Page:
Friday night, the Los Angeles Angels were officially eliminated from playoff contention. Some fans from the East or Central regions might not have noticed, given that the Angels were one of the worst teams in baseball for two months, but they had actually won 14 of 20 before the elimination loss on Friday. 

Still, it was too little, too late and the curtains have closed on the Angels before October in yet another prime year of one of the best baseball players we've ever seen. Now 29 years old and with 10 seasons under his belt, Mike Trout has only been to the playoffs one time. That was back in 2014, and the Angels were swept in three games in the ALDS. 

Heading into Saturday, Trout is a career .304/.418/.582 (176 OPS+) hitter. He's nearing 1,400 hits, has over 300 home runs and more than 200 stolen bases. By JAWS, he trails only Willie Mays, Ty Cobb, Tris Speaker and Mickey Mantle all-time among center fielders. By WAR, he's seventh, adding Ken Griffey Jr. and Joe DiMaggio to the above group of those in Trout's way. 

Knowing that Trout is only heading toward his age-29 season in 2021, it's definitely not a stretch to call him an all-time great already. 

And yet, we've never seen him play deep into October. Those ignorant to how baseball works might try to somehow pin this on Trout and claim he's "not a winner" or some other nonsense, but the simple reality is this isn't football or basketball or hockey. Trout can only bat once every nine times and sometimes that means only three plate appearances per game. There's only so much one man can do in this sport. 

It all boils down to help. Trout has long needed better teammates. 

On that front, there were things to build on from this season. 

  • Anthony Rendon signed a huge deal this past offseason and lived up to it in 2020. He still has several prime years left. 
  • Rookie Jared Walsh has been a very pleasant surprise at the plate, especially with his power.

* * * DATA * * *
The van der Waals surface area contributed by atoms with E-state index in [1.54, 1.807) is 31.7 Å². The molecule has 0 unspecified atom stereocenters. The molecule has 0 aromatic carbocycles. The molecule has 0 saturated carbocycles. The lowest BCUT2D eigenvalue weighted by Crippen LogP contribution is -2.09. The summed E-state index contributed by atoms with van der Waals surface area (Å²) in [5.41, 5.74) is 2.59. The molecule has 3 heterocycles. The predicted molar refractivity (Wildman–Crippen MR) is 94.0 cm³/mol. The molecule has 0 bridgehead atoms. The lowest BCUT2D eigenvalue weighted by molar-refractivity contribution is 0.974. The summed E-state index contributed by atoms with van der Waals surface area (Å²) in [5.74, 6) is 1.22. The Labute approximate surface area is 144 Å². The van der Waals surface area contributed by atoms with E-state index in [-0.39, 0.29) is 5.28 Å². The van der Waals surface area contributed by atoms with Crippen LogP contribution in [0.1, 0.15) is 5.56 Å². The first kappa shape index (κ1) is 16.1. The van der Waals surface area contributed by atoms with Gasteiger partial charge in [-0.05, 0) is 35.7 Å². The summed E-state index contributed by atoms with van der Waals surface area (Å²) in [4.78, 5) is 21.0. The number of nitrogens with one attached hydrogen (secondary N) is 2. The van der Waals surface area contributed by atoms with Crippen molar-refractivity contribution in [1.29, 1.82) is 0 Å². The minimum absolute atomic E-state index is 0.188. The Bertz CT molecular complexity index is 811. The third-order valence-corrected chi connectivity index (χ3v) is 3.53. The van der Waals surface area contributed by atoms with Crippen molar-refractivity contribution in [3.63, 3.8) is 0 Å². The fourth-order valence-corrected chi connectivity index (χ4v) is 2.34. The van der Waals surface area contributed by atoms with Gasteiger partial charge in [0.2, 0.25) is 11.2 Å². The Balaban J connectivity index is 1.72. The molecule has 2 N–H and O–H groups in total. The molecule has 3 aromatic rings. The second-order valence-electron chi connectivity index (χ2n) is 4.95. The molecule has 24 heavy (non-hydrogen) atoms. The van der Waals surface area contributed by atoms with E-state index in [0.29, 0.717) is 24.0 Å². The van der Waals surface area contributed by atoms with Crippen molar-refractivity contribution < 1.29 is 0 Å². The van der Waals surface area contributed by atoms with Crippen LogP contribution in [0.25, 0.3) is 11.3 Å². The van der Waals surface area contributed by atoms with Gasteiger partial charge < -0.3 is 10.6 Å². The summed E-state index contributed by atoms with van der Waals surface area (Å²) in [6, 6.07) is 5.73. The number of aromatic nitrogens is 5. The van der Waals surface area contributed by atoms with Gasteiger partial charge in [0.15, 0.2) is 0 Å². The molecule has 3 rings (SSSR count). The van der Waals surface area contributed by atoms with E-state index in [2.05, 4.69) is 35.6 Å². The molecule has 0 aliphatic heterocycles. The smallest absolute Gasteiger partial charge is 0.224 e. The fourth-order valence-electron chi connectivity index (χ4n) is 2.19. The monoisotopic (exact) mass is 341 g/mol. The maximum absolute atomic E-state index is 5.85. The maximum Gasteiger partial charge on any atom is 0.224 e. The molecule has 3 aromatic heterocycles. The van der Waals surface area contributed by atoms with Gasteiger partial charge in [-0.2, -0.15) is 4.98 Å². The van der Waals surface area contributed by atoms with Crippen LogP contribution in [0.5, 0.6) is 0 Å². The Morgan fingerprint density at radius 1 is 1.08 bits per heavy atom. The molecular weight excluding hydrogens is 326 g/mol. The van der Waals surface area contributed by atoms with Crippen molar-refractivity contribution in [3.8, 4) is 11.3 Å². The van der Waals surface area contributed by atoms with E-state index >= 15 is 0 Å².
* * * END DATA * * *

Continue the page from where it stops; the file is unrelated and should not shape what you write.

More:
• Catcher Max Stassi and utility man David Fletcher have had very good offensive seasons. 
  • Overall, Shohei Ohtani and rookie outfielder Jo Adell have struggled, but we know there's upside there and we have reason to believe they'll be better in 2021. 
  • The fickle Justin Upton has an ugly line, but he's hit .300/.391/.625 in his last 23 games. Maybe in a full season he just had a slow start and would have played well the rest of the way? He's still 32 and could have a big 2021 left in him. 
  • The pitching side has been a problem all year, but Dylan Bundy has thrown like an All-Star and he'll be back next year. Youngster Griffin Canning has been a bit inconsistent, but he's been more good than bad and there's legitimate hope of another step forward in 2021. Jaime Barria and Patrick Sandoval have shown positive signs of late as well. 

The bullpen needs to be solidified, but so many teams say that going into every single offseason and there is no shortage of live arms to fill out bullpens these days, even on the cheap. 

The Angels certainly have a foundation in place that could reach the postseason in 2021. Now it's a matter of filling out around that foundation in order to put this team in the playoffs. The general public deserves to see a deep Mike Trout playoff run, but he can't do it on his own. He had some help in September this year, in 2021 he'll need six months worth or it'll be another postseason without the best player in a generation.